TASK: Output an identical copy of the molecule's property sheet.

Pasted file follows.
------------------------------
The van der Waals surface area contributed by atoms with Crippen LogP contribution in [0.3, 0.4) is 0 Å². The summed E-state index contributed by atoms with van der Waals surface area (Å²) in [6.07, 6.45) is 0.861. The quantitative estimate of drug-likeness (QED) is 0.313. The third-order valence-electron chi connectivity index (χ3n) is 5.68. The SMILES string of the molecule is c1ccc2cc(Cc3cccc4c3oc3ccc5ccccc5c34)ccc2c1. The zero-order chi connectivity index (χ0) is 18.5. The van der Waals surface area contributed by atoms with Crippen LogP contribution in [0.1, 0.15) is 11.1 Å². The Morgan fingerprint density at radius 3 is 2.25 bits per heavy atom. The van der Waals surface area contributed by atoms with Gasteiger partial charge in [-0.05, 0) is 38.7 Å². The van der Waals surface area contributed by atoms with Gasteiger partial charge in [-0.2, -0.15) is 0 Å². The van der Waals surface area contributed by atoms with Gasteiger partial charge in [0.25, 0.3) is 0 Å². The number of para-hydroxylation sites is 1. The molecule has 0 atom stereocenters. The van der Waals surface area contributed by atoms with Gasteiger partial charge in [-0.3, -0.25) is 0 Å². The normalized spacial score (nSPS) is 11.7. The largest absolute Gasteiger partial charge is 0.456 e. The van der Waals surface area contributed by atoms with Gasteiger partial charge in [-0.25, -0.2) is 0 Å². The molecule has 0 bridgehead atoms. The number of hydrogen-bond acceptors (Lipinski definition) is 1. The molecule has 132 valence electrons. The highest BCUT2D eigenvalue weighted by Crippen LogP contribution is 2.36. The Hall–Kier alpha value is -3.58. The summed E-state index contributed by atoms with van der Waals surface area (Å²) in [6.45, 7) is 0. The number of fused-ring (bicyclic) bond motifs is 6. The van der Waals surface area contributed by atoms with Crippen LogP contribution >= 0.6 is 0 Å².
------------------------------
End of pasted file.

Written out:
The van der Waals surface area contributed by atoms with Crippen LogP contribution in [0.3, 0.4) is 0 Å². The summed E-state index contributed by atoms with van der Waals surface area (Å²) in [6.07, 6.45) is 0.861. The quantitative estimate of drug-likeness (QED) is 0.313. The third-order valence-electron chi connectivity index (χ3n) is 5.68. The SMILES string of the molecule is c1ccc2cc(Cc3cccc4c3oc3ccc5ccccc5c34)ccc2c1. The zero-order chi connectivity index (χ0) is 18.5. The van der Waals surface area contributed by atoms with Crippen LogP contribution in [0.1, 0.15) is 11.1 Å². The Morgan fingerprint density at radius 3 is 2.25 bits per heavy atom. The van der Waals surface area contributed by atoms with Gasteiger partial charge in [-0.05, 0) is 38.7 Å². The van der Waals surface area contributed by atoms with Gasteiger partial charge in [-0.2, -0.15) is 0 Å². The van der Waals surface area contributed by atoms with Gasteiger partial charge in [0.25, 0.3) is 0 Å². The number of para-hydroxylation sites is 1. The molecule has 0 atom stereocenters. The van der Waals surface area contributed by atoms with Gasteiger partial charge in [-0.3, -0.25) is 0 Å². The normalized spacial score (nSPS) is 11.7. The largest absolute Gasteiger partial charge is 0.456 e. The van der Waals surface area contributed by atoms with Gasteiger partial charge in [-0.25, -0.2) is 0 Å². The molecule has 0 bridgehead atoms. The number of hydrogen-bond acceptors (Lipinski definition) is 1. The molecule has 132 valence electrons. The highest BCUT2D eigenvalue weighted by Crippen LogP contribution is 2.36. The Hall–Kier alpha value is -3.58. The summed E-state index contributed by atoms with van der Waals surface area (Å²) in [6.45, 7) is 0. The number of fused-ring (bicyclic) bond motifs is 6. The van der Waals surface area contributed by atoms with Crippen LogP contribution >= 0.6 is 0 Å².